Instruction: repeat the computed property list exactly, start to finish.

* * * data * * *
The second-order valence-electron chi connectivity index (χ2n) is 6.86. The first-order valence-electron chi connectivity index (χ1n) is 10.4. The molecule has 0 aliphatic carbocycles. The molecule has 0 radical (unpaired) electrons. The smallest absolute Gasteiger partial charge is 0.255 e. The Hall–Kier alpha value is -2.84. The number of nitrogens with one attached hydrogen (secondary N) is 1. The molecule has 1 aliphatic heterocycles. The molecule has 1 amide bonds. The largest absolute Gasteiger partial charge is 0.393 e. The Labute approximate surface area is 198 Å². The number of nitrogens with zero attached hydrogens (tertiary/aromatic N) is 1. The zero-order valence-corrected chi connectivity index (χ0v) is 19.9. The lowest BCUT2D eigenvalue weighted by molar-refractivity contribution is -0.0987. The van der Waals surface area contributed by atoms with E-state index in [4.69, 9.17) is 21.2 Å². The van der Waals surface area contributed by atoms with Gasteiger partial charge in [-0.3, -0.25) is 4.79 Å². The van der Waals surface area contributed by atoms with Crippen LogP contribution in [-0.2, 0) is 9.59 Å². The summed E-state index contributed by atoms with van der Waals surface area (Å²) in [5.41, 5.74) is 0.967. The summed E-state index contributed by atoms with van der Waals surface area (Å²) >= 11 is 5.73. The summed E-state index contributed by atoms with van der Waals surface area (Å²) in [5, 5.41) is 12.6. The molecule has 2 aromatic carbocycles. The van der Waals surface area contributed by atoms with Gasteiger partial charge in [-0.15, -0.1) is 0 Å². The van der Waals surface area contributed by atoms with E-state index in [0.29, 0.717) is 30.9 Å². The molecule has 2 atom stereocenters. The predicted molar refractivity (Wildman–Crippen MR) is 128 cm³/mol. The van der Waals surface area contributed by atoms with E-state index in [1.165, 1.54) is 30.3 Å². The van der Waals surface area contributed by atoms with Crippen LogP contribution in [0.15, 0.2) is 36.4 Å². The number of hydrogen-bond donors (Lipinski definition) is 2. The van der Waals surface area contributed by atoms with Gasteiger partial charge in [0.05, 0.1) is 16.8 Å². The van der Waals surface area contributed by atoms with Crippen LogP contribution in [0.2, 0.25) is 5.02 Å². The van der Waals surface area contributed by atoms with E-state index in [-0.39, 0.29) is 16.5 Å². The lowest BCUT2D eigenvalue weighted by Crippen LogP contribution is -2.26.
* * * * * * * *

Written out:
The second-order valence-electron chi connectivity index (χ2n) is 6.86. The first-order valence-electron chi connectivity index (χ1n) is 10.4. The molecule has 0 aliphatic carbocycles. The molecule has 0 radical (unpaired) electrons. The smallest absolute Gasteiger partial charge is 0.255 e. The Hall–Kier alpha value is -2.84. The number of nitrogens with one attached hydrogen (secondary N) is 1. The molecule has 1 aliphatic heterocycles. The molecule has 1 amide bonds. The largest absolute Gasteiger partial charge is 0.393 e. The Labute approximate surface area is 198 Å². The number of nitrogens with zero attached hydrogens (tertiary/aromatic N) is 1. The zero-order valence-corrected chi connectivity index (χ0v) is 19.9. The lowest BCUT2D eigenvalue weighted by molar-refractivity contribution is -0.0987. The van der Waals surface area contributed by atoms with E-state index in [4.69, 9.17) is 21.2 Å². The van der Waals surface area contributed by atoms with Gasteiger partial charge in [-0.3, -0.25) is 4.79 Å². The van der Waals surface area contributed by atoms with Crippen LogP contribution in [-0.2, 0) is 9.59 Å². The summed E-state index contributed by atoms with van der Waals surface area (Å²) in [5.41, 5.74) is 0.967. The summed E-state index contributed by atoms with van der Waals surface area (Å²) >= 11 is 5.73. The summed E-state index contributed by atoms with van der Waals surface area (Å²) in [5, 5.41) is 12.6. The molecule has 2 aromatic carbocycles. The van der Waals surface area contributed by atoms with Gasteiger partial charge in [-0.15, -0.1) is 0 Å². The van der Waals surface area contributed by atoms with E-state index in [0.29, 0.717) is 30.9 Å². The molecule has 2 atom stereocenters. The predicted molar refractivity (Wildman–Crippen MR) is 128 cm³/mol. The van der Waals surface area contributed by atoms with E-state index in [1.165, 1.54) is 30.3 Å². The van der Waals surface area contributed by atoms with Crippen LogP contribution in [0.15, 0.2) is 36.4 Å². The number of hydrogen-bond donors (Lipinski definition) is 2. The van der Waals surface area contributed by atoms with Gasteiger partial charge in [0.05, 0.1) is 16.8 Å². The van der Waals surface area contributed by atoms with Crippen LogP contribution in [0.2, 0.25) is 5.02 Å². The van der Waals surface area contributed by atoms with E-state index in [-0.39, 0.29) is 16.5 Å². The lowest BCUT2D eigenvalue weighted by Crippen LogP contribution is -2.26.